THIS month's fad for my five-year-old is Thomas the Tank Engine, so last weekend we went down to York to the National Rail Museum to look at engines.

To complete the rail experience, we took the train. It was an Arriva TransPennine. It was over-priced, over-crowded and filthy.

The first thing that struck us as we clambered aboard was that, although it was 10.50am, the train stank of stale beer.

The second thing that struck us was the luggage. The note on the side of the train said that it terminated at Manchester Airport. This would hint that the rail company was expecting passengers who might be flying abroad, possibly on holiday, possibly carrying a case or two. So there was just enough room to squeeze a shopping trolley behind the seat-backs.

Unable to get a seat, we stood in the carriage-end and watched two large hairballs - like the kind the cat sicks up - roll around the sticky patches on the carpet. The toilet door was beside us, and if we dared look inside there were unmentionable stains on the floor.

At the museum we looked at all the wonderful wood and brass lamps in the clean carriages from the last century. Then we had a ride in a goods wagon pulled by a steam engine.

"This is where they put the cattle on market days and the luggage if you were going on holiday," said the museum assistant. The children looked at him in amazement - not at the idea of cows riding on a train, but at the concept of there being a big room on a train so that valises didn't spill out from under seats and so that the tea trolley could move up and down the aisle unhindered.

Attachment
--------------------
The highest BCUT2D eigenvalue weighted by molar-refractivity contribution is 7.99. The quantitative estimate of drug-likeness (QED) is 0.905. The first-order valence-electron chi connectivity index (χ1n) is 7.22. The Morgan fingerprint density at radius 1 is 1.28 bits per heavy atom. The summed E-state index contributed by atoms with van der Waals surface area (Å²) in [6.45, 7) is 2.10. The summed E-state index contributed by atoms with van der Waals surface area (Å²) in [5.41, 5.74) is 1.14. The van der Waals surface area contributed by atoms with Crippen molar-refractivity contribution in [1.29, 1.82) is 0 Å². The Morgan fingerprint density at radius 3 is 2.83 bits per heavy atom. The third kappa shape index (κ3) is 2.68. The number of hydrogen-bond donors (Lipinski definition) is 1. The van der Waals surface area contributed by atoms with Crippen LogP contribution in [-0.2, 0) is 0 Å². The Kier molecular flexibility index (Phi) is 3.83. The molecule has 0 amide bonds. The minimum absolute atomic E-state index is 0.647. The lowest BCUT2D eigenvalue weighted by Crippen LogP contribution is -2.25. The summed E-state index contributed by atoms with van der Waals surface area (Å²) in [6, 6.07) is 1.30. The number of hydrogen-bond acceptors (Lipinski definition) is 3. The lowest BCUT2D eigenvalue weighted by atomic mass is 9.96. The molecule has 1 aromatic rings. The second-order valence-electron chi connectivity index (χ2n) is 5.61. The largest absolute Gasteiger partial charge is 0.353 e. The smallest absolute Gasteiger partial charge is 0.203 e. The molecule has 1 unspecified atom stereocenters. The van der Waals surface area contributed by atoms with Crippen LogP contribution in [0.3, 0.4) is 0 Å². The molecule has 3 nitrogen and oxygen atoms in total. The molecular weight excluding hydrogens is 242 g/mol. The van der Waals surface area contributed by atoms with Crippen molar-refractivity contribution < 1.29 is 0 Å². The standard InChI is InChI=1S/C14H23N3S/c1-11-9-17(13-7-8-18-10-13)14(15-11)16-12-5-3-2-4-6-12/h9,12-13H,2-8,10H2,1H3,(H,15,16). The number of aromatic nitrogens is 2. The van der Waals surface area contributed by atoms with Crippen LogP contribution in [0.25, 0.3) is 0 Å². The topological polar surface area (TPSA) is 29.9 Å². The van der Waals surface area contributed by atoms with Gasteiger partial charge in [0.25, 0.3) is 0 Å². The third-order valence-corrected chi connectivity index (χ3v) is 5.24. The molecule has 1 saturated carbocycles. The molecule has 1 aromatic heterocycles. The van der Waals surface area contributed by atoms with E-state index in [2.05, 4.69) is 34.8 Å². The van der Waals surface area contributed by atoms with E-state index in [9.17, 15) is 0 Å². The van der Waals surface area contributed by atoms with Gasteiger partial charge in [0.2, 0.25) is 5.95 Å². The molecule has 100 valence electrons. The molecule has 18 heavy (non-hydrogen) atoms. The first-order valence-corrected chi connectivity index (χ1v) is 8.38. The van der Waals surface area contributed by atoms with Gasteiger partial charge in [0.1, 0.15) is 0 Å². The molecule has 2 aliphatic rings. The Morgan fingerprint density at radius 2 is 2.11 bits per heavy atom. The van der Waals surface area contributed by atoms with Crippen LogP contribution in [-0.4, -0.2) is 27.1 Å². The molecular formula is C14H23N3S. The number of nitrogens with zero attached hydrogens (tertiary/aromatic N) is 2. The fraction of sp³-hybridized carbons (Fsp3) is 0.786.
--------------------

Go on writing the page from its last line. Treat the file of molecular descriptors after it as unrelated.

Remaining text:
On the way home, we again had the misfortune to catch an under-sized two coach Arriva TransPennine. This time, we waded through the debris on the carpet to the one vacant seat.

My daughter squeezed onto my knee and we read her new Thomas book. In it, the Fat Controller said Henry was a very naughty engine and sent him to the engine shed to think about how he could mend his ways and become really useful.

One hopes that Arriva has a similar management training strategy.

ON sale for just 10p at York station was the Selby Post, a local newspaper which is to journalism what the Eurovision Song Contest is to popular culture.

Its front page story concerns a young lady who hit a deer in her car - a sad but simple tale until you learn that this is not an isolated incident. "The bambi-bag total" stands at "a tear-jerking five", and now there are fears that the area "is being over-run by the animals and may be beseiged by beer-swilling numpties who think they are Robert De Niro".

Roe deer, we are told, "are popular with hunters and attract stubbly-chinned poachers with baseball caps and tins of Budweiser, as well as rogues from the North-East."

Inside the paper, under the headline "That's what it's all about", is a story which begins: "A hokey-cokey shoplifter who put a leg of lamb into her bag and then took it back out again was left shaking it all about when she appeared before Selby magistrates this week."

Just like Eurovision, the Post is superbly naff and unmissable - I'm even going on an Arriva train to buy a copy.